What it says it does: Firezone is building an open source alternative to OpenVPN and Cisco AnyConnect using a new VPN protocol called WireGuard. The company is targeting businesses to help remote workers access private networks.
Promises include: Apparently, using WireGuard makes Firezone faster than its competitors.
How it says it differs from rivals: Speed! Cryptography! It’s also worth noting that fellow cohort members Netmaker are also developing open source software based on WireGuard.
Founders: Co-founder Jamil Bou Kheir spent 8 years at Cisco, a direct competitor! Spicy! Kheir also lived in a “tiny hacker house” for two years, which… we don’t want to know what the tiny hacker house smells like, but we appreciate the out-of-the-box idea.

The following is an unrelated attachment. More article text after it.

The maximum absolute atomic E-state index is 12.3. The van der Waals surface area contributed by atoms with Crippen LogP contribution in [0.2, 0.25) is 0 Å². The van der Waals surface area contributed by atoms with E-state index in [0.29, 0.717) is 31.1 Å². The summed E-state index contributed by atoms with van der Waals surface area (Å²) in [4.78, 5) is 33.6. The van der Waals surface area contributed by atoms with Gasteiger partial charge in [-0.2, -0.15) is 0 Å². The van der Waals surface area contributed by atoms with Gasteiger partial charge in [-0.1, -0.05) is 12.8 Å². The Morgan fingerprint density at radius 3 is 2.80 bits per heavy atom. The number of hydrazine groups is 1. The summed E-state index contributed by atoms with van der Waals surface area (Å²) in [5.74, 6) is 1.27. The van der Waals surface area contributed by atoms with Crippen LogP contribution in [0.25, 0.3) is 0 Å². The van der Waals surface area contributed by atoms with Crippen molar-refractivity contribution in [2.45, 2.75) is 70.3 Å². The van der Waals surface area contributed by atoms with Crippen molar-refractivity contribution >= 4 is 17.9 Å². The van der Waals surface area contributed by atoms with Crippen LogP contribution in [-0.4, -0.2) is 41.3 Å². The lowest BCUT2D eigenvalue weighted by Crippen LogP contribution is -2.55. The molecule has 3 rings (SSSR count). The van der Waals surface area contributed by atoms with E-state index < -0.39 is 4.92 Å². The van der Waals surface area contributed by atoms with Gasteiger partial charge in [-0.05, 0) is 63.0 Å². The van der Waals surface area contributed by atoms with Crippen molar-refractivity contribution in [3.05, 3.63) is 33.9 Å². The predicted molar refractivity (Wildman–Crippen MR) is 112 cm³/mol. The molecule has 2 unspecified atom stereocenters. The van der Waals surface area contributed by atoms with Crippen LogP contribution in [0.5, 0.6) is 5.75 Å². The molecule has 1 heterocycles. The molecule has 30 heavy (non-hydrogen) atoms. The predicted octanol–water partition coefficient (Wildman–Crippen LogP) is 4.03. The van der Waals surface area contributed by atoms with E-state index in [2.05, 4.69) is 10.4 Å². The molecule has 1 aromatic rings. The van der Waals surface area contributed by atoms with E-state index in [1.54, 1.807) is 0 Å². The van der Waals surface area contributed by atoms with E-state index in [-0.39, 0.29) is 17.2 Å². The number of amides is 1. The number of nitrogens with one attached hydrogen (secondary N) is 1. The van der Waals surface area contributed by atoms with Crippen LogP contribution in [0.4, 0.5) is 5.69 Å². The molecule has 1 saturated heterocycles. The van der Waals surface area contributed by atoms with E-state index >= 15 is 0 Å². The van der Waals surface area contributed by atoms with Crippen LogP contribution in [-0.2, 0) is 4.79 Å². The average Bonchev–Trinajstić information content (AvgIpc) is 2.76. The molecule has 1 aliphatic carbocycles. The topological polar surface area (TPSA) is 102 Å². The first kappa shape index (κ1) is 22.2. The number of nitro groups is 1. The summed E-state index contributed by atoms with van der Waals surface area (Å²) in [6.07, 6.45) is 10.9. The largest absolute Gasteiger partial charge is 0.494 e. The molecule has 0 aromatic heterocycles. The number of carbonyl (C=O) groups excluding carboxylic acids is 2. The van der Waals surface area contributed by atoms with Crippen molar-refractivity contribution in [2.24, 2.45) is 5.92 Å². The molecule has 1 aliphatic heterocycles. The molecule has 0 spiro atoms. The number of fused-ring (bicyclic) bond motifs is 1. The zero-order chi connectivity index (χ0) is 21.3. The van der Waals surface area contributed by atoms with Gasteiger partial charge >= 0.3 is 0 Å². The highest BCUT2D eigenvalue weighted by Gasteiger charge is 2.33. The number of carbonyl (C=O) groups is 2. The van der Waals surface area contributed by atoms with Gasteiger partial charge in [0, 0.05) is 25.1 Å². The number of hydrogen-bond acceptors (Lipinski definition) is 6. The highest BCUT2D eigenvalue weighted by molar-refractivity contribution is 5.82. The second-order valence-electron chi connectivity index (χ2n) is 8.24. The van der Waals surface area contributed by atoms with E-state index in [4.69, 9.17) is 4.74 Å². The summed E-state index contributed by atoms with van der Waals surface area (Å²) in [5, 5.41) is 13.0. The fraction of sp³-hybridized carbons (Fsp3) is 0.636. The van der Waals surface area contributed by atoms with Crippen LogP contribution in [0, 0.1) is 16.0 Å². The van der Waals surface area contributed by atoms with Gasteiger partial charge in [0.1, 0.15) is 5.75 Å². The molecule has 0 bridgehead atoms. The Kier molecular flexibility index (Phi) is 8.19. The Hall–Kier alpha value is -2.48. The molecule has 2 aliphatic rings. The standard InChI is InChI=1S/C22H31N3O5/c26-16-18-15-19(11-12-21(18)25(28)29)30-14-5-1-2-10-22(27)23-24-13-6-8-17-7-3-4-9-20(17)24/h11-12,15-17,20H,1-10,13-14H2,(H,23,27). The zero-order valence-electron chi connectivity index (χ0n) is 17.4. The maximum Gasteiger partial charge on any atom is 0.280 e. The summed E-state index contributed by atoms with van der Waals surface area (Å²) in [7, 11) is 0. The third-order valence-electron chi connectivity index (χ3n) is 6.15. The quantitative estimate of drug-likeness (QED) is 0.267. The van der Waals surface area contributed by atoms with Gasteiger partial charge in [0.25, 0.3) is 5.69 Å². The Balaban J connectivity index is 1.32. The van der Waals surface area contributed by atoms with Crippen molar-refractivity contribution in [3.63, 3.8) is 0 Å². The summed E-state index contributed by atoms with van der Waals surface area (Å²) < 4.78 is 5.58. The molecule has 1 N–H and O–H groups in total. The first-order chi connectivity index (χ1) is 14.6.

Our thoughts: Faster VPN options? Sounds good to us. We’re a bit more fixated on the tiny hacker house, though. What’s going on there?
Location: Palo Alto, California
What it says it does: GrowthBook is an open source platform to help companies make data-driven product decisions with feature flags and A/B tests.
Promises include: GrowthBook focuses on feature flagging and experimentation and operates under the ethos that this is the best way to build products at scale.
How it says it differs from rivals: Growthbook says that an existing SaaS solution, LaunchDarkly, requires a company to send them all of their data, which poses high costs and security concerns. Growthbook says it solves this by using a company’s existing data infrastructure and business metrics.